Gotta be able to talk the talk!

Last week I was out for lunch with some friends I hadn’t seen in a long time and they asked how I was getting on with my book. Now, I’m usually reasonably good at holding a conversation, but for some reason when it comes to my creative endeavours and things that are quite personal to me (as they inevitably are), I somehow freeze up.

When talking about my book, my mind kind of froze and I started wittering away, aware of the fairly blank expressions I was getting back. I’m good with words — written words. If I was to write about my novel, and explain why it’s a story that’s close to my heart and why I felt compelled to write it, I’d probably come up with something fairly thoughtful and compelling. But, put on the spot like that, I just ended up sounding vague, nervous and flustered. I’m pretty much the same when it comes to talking about my visual art. Eloquence goes out the window and I struggle to express why I do what I do, and why anyone should be interested in my work. I get shy! I’d rather someone else presented my work for me. But that, alas, isn’t likely to happen anytime soon.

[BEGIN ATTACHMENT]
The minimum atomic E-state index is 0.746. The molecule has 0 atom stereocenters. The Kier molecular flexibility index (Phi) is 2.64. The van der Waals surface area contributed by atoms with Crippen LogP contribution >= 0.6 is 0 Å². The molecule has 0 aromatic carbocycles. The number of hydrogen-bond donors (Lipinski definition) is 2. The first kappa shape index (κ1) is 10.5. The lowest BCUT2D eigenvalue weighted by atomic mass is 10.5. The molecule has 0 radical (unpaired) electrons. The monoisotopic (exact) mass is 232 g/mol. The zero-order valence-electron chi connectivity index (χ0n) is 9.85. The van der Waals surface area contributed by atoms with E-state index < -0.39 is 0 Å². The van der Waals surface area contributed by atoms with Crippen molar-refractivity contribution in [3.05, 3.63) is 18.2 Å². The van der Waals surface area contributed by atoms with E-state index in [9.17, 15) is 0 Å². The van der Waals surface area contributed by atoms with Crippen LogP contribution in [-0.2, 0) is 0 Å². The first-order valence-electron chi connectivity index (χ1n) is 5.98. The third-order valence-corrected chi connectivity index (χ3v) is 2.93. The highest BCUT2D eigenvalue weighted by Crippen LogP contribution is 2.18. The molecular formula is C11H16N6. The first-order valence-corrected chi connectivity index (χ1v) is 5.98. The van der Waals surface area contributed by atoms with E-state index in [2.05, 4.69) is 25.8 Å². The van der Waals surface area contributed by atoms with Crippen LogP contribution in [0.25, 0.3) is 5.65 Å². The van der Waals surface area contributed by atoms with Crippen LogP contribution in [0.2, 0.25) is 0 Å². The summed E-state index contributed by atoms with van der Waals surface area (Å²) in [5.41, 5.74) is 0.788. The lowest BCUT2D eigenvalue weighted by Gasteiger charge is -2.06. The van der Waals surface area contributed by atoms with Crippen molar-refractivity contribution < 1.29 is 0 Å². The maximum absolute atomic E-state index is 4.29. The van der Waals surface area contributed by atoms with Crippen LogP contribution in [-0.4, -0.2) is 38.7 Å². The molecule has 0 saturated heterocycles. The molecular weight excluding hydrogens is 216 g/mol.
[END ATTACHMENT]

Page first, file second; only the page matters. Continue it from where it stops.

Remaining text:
That lunch date made me realise the importance of being able to talk about my work with confidence, passion and enthusiasm. Any artist or writer has to cultivate a degree of ‘salesmanship’, which is something that doesn’t come naturally to many of us. As with any skill, it takes practise, and that’s what I’m going to spend some time working on.

If someone gave me sixty seconds to present my novel in a way that sounded compelling and exciting, what would I say, and how would I say it?

I think that’s an excellent question (and challenge!). I’ll get back to you on that…

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2 thoughts on “Gotta be able to talk the talk!”

  1. “When talking about my book, my mind kind of froze and I started wittering away, aware of the fairly blank expressions I was getting back. I’m good with words — written words. If I was to write about my novel, and explain why it’s a story that’s close to my heart and why I felt compelled to write it, I’d probably come up with something fairly thoughtful and compelling. But, put on the spot like that, I just ended up sounding vague, nervous and flustered.”

    I have the same issue Rory, I can write the most imaginative and exciting pieces on paper, but ask me to tell you about the book, I couldn’t do it unscripted.

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